As Jack tried to make sense of his queerness, he also experienced another challenge at home — coming out to his Asian family. He shared that he only came out to a handful of his family members. “It often lies in the different understanding of queerness. To them, it might bring on a host of challenges or suffering. But to me, it’s part of my life story and it brings me great happiness. The only way to really prove that is simply to live my life as happily as I can.”
Jack’s coming out experience with his family reflects how homosexuality is still largely considered to be a taboo in the Asian household, and expressing queerness may give rise to social repercussions.
Dealing with Mental Health
With tension arising from these negative experiences in relation to his sexuality, depression started to loom large in Jack’s life. “I don’t know if I was ever clinically depressed, but there was definitely a couple of years when I would cry myself to sleep, wishing that I would either wake up straight, or not wake up at all,” he recalls.
When the feelings became too overwhelming, his thoughts wandered into a dark place. “It just got worse day by day, not seeing how things could get better. I kept wishing for change, or thinking about ways to live, like maybe I could marry a lesbian woman and we’d both lie to our families.
“But thinking about it like that just made me even sadder — there was no way I could be happy and still be a part of my family. So, I thought at the time the most rational thing to do and avoid disappointing my family in the long-term — was to kill myself,” he remembers.
When asked about how he copes with these internal monologues that are built upon self-criticism and societal expectations on being straight, Jack recalls that the fear of pain prevented him from dwelling further into negative thoughts. “Honestly, I only stopped because I didn’t know how to kill myself painlessly. I was too afraid of the pain to go through with it, and I am grateful everyday that I ‘chickened out’.”
Reminiscing, Jack shared that TV shows were his main source of escapism from the tension stemming between his sexuality and his family, as they offered him some solace in dealing with depression.
“I held on to the only way I knew how at the time — binging on American TV shows and movies. I swear, I probably watched every single American show that had a gay person in it. That gave me some hope that maybe I could also one day live a full life,” he adds. “I wish I could be infinitely creative and imagine my life outside the constraints of societal expectations. But watching other people, especially queer people, live their lives on the screen certainly helps.”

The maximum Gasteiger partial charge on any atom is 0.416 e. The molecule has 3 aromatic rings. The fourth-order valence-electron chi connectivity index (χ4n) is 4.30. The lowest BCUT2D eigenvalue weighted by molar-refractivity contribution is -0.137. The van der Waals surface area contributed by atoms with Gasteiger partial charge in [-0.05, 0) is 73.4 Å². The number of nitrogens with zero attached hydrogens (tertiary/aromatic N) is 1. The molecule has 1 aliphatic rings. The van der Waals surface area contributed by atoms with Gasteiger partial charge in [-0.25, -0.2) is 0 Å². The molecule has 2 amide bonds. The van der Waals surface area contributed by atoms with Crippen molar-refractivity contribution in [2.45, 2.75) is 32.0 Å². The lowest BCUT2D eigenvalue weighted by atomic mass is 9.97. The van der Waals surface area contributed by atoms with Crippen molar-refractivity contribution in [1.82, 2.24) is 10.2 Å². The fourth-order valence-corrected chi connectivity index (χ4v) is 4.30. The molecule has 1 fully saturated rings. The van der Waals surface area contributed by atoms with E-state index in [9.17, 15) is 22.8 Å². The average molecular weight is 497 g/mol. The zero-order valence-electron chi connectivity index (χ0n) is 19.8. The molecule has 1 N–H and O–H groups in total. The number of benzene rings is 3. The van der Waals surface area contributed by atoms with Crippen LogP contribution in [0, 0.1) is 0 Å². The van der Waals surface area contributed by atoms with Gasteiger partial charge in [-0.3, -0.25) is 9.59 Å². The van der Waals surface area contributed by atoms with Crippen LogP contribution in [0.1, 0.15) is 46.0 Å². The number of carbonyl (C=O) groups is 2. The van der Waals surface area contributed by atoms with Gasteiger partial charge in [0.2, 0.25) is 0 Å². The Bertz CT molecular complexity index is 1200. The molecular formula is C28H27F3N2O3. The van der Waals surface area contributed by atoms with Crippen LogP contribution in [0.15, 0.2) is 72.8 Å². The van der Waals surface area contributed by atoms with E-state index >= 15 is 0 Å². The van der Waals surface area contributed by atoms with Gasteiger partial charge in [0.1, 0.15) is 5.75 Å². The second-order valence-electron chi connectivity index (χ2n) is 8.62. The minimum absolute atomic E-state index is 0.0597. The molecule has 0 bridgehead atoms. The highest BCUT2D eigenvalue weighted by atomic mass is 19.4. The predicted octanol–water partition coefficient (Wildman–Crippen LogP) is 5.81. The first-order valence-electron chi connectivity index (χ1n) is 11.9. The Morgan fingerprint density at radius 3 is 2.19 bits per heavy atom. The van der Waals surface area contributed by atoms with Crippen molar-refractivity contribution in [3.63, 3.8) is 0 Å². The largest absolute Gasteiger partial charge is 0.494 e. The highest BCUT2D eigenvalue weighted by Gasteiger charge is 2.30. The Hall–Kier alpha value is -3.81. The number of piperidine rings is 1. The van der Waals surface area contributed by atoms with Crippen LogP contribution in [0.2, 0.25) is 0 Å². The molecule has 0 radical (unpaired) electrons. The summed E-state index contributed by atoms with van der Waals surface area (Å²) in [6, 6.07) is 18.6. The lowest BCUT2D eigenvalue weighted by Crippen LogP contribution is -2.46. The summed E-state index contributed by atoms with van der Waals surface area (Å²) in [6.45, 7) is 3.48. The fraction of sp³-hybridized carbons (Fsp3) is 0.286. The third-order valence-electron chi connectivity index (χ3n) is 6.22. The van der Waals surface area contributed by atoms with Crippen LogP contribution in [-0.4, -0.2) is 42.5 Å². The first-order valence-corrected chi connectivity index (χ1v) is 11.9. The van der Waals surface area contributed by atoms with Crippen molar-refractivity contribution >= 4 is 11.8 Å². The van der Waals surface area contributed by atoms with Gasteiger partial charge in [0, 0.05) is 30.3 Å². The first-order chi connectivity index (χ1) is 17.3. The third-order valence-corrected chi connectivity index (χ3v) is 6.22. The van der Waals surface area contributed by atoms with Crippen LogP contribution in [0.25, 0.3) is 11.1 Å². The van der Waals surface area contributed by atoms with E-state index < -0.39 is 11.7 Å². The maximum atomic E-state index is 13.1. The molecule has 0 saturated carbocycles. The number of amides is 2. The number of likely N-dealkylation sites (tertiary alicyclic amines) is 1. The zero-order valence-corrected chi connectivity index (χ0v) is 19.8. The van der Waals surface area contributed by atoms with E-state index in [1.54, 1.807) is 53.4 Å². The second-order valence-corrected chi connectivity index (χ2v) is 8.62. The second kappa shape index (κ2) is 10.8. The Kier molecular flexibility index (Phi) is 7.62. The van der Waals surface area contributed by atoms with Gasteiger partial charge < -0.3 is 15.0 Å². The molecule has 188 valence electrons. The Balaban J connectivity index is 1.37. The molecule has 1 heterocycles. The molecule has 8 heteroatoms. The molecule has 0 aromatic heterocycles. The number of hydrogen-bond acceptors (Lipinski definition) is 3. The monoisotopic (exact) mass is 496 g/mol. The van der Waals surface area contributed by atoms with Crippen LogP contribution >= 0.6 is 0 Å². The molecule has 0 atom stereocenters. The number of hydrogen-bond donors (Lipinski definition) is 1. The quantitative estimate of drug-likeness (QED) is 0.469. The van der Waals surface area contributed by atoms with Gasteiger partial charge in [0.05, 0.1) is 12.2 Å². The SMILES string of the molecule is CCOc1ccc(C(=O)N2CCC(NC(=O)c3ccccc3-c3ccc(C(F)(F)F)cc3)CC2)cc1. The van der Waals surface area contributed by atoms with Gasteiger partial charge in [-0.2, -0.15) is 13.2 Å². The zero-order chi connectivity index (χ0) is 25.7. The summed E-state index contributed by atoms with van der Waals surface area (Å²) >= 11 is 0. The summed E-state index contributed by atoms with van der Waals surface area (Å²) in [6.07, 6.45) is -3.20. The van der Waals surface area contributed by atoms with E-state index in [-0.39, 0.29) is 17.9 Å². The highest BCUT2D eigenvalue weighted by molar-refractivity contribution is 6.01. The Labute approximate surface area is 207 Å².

He described how TV shows such as Will & Grace, Queer as Folk, Modern Family, Glee, and The New Normal, helped him understand and reimagine the different ways that he could live as a queer person. Yet at the same time, he realised that the characters were often white, and lacked diversity in representation. In recent years, however, things begin to change with the rise of inclusivity in media’s portrayal of queerness, where people of colour are also featured.
“I’m particularly excited when shows like Pose, Sense8, Orange is The New Black feature the faces of underrepresented queer people from different backgrounds,” Jack laughs. “I think that having media representation can help struggling queer youth realise that they too can become someone that they can be proud of.”
Living with depression is not an easy feat; it requires one to have a tremendous amount of patience, courage, and self-compassion. It is equally important for the people around to be non-judgemental in order to support those who are suffering from this.
“Be there for them without any judgement. Ask them questions to help them explore where these feelings are coming from.” Jack advises. “The best thing you can do is let them know that you will be there for them even though you may not have all the answers. Also, it’s always a good idea to encourage people to ask for help if they are open to it.”
Jack’s riveting narrative reveals a transformative experience that illustrates personal struggles and triumphs in searching, failing, and ultimately accepting one’s identity as a queer Asian.
“There are so many things to be grateful for in my life — from having a beautiful family that supports me to having amazing friends that make life so much fun,” he says. Amid the conflict of both his queer and Asian identities, Jack has finally found a space to breathe through practising gratitude, and reminding himself that he is not alone in this journey of self-acceptance.